Vale Tudo (Portuguese pronunciation: [ˈvali ˈtudu]; English: anything goes) is an unarmed, full-contact combat sport with relatively few rules. It became popular in Brazil during the 20th century. It uses techniques from many martial arts.
|Also known as||no holds barred (NHB), anything goes|
|Country of origin||Brazil|
|Parenthood||Luta Livre, Brazilian Jiu-Jitsu, Muay Thai, Boxing, Capoeira, Judo, Sambo, Sanda, Taekwondo, Wrestling|
1920s to 1980sEdit
One report from Brasil declares that Jiu Jitsu is truly an art and that in an interesting exhibition in the side tent to the big circus a Bahian of monstrous dimensions met his waterloo at the hands of a diminutive Japanese wrestler. The man was an expert at Capoeira, an old South American style of fighting, but after putting the Japanese on his back and trying to kick his head ... the little oriental by the use of a Jiu Jitsu hold threw the Bahian and after a short struggle he was found sitting on the silent frame of the massive opponent.
However, this circus term did not enter popular use until 1959–1960, when it was used to describe the style-versus-style bouts featured in a Rio television show called Heróis do Ringue ("Heroes of the Ring"). The matchmakers and hosts of the show included members of the Gracie family, including Carlson Gracie and Carley Gracie. The participants were all legitimate practitioners of their styles.
One night during the show, João Alberto Barreto (later a referee for UFC 1) was competing against a man trained in Luta Livre. Barreto caught his opponent in an armbar and the man refused to submit. Barreto broke the man's arm. Consequently, the show was canceled and soon replaced by a Professional Wrestling show called Telecatch.
From 1960 onwards, Vale Tudo remained mostly as an underground subculture, with most fights taking place in martial arts dojos or small gymnasiums. The Vale Tudo subculture was based in Rio de Janeiro, but many fights took place in the northern region, the southern region and the Bahia state, where Capoeira is prevalent. The scene in Rio de Janeiro focused mainly on the intense rivalry between Brazilian Jiu-Jitsu and Luta Livre. Fights in the other regions featured more diverse martial arts competing in the events.
1990s to presentEdit
In the 1970s, Rorion Gracie of the famous Gracie family emigrated to the United States and introduced Vale Tudo to a new market when he helped found the Ultimate Fighting Championship (UFC) in 1993. Some of the noteworthy promotions of this time include Desafio, Universal Vale Tudo Fighting and Brazilian Vale Tudo Fighting in Brazil and various Shooto sanctioned vale tudo events in Japan, the most important of which was Vale Tudo Japan. However, the premier organizations of the 1990s were World Vale Tudo Championship (WVC) and the International Vale Tudo Championship (IVC), which featured prominently throughout the 1990s as they were also televised on Brazilian TV and pay-per-view.
The WVC and IVC were based in the Brazilian financial capital of São Paulo and launched the careers of many of today's MMA stars. However, after the state of São Paulo prohibited Vale Tudo from being a sanctioned sport, both promotions went into decline and have not staged an event since 2002.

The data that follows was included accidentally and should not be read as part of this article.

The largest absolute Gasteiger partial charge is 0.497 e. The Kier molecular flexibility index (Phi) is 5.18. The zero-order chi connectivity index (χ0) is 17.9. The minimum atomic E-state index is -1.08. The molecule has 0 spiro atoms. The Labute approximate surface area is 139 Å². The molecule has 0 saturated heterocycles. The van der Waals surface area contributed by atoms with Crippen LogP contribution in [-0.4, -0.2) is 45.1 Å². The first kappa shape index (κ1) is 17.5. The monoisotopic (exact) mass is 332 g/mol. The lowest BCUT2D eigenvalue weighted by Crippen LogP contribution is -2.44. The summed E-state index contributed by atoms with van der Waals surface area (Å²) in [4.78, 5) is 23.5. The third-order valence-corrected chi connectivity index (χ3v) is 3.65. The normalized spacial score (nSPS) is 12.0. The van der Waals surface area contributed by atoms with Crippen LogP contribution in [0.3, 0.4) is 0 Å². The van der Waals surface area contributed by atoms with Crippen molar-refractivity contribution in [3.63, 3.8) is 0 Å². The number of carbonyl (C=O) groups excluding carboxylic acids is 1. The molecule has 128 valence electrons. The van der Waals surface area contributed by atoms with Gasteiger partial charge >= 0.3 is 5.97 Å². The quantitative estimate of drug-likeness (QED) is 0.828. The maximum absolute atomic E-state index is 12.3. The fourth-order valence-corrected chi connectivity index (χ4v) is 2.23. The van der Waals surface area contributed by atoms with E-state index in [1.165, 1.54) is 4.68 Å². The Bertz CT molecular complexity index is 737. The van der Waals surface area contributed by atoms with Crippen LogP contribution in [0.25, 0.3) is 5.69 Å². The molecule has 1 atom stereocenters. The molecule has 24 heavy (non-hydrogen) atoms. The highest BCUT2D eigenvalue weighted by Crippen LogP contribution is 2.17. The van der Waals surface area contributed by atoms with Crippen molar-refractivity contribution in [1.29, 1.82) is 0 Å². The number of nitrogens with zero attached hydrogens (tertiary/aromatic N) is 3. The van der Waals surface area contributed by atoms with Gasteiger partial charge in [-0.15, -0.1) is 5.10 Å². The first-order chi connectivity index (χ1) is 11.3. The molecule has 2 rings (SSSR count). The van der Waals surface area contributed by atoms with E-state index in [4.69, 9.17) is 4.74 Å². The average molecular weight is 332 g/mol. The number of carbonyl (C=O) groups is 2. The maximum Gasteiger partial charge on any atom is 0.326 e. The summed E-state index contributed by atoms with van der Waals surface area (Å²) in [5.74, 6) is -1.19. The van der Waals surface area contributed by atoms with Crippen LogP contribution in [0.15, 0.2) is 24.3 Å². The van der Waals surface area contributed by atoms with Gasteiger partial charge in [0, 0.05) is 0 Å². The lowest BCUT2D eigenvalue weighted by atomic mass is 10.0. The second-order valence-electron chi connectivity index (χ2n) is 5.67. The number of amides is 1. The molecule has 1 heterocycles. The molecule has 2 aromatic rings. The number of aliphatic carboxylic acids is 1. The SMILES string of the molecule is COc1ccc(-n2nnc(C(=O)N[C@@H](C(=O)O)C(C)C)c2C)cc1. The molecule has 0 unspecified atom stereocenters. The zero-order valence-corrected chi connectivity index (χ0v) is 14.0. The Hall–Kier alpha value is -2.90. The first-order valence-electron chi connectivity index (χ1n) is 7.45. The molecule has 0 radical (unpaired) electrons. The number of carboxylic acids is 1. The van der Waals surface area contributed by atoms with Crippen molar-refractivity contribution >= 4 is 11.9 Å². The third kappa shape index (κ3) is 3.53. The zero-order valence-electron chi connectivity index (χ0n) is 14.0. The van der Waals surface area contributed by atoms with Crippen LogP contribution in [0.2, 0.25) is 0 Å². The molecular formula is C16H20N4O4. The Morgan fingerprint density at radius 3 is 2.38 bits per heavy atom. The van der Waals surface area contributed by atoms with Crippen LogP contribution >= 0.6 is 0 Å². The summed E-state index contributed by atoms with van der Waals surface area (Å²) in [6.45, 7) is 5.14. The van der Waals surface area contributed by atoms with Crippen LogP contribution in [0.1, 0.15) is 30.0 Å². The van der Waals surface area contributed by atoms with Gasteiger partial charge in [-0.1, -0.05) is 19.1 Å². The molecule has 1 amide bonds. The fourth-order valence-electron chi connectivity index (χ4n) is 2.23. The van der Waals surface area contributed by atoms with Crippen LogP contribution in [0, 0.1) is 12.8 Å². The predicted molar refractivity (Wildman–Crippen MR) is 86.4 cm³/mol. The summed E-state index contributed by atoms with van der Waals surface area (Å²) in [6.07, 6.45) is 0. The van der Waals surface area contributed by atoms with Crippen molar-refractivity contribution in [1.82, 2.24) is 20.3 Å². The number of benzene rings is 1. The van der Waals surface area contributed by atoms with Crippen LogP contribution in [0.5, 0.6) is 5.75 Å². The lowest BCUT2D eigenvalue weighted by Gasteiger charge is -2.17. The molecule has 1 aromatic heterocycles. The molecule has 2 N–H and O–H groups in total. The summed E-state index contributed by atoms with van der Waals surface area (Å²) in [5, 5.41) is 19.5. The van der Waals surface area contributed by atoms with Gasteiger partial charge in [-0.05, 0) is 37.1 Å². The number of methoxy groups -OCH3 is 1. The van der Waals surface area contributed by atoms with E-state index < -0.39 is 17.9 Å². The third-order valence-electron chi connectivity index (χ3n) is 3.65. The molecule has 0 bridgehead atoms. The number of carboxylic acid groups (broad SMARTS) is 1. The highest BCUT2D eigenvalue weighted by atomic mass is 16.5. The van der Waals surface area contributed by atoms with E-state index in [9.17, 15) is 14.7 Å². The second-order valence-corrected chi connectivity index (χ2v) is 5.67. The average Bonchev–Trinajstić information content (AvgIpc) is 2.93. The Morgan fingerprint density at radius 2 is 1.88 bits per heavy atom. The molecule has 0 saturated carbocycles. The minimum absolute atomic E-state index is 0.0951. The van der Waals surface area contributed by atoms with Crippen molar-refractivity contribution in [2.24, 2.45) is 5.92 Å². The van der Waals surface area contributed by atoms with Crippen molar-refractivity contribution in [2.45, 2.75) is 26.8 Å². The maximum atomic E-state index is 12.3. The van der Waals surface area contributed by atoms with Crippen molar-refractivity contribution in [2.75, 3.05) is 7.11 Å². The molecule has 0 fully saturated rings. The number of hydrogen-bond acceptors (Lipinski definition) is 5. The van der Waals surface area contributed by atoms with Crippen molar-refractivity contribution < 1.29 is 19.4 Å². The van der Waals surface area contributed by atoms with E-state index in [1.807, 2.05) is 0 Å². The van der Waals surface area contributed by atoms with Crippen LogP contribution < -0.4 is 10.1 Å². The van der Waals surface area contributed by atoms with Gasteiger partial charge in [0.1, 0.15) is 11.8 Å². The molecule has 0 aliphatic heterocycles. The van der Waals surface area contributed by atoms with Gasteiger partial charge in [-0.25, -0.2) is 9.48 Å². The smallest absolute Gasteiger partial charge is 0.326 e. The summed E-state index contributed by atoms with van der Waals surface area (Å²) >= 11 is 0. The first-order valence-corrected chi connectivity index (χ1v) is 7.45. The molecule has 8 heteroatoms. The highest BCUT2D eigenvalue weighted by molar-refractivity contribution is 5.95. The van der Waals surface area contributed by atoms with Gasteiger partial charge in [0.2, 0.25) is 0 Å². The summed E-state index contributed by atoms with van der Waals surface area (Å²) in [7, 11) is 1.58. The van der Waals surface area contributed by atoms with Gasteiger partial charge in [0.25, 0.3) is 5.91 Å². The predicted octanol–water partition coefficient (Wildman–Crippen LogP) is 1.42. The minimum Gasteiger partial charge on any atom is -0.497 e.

Beginning in the early 2000s, newer promotions such as Jungle Fight and Bitetti Combat abandoned traditional Vale Tudo rules in favor of the allegedly safer mixed martial arts "Unified" rules. However, some promotions continued the use of traditional rules, most notably Meca World Vale Tudo and Rio Heroes.
Today, Vale Tudo events are still taking place in great numbers around Brazil. However, due to the violent and bloody nature of the sport these underground[clarification needed] events sometimes cause controversy in the media. Critics of the sport argue that Vale Tudo shows should all adopt the allegedly safer MMA "Unified" ruleset created in the United States by Athletic Commissions, and used by various other countries such as Canada and England. on the other hand, Supporters of Vale Tudo criticize the Unified Rules, pointing out that there is no medical proof that the Unified Rules are safer, no contestant has ever been killed or permanently disabled while fighting under traditional rules, the Unified Rules were created not for safety, but to ban techniques that commissioners saw as "uncivilised" (such as the soccer kick and headbutt), that the Unified Rules set is not used in Japanese, Russian, Singaporean and Thai promotions, and so on. Proponents also counter that the style of mixed martial arts fighting created by the Unified Rules is now so different from traditional Vale Tudo that it should be treated as an entirely different sport, just as kickboxing is considered different from Muay Thai.
- About European Vale Tudo Archived 2006-04-28 at the Wayback Machine. www.europeanvaletudo.com. URL last accessed on April 28, 2006.
- Boxing booth – Boxrec Boxing Encyclopaedia. Boxrec.com. Retrieved on 2012-01-08.
- The original reference was probably "Jiu Jitsu", Time, September 24, 1928. Archived from the original on October 15, 2007 on the Wayback Machine.
- T.P. Grant, April 12, 2011 History of Jiu-Jitsu: Coming to America and the Birth of the UFC. Bleacher Report. Retrieved on 2012-01-08.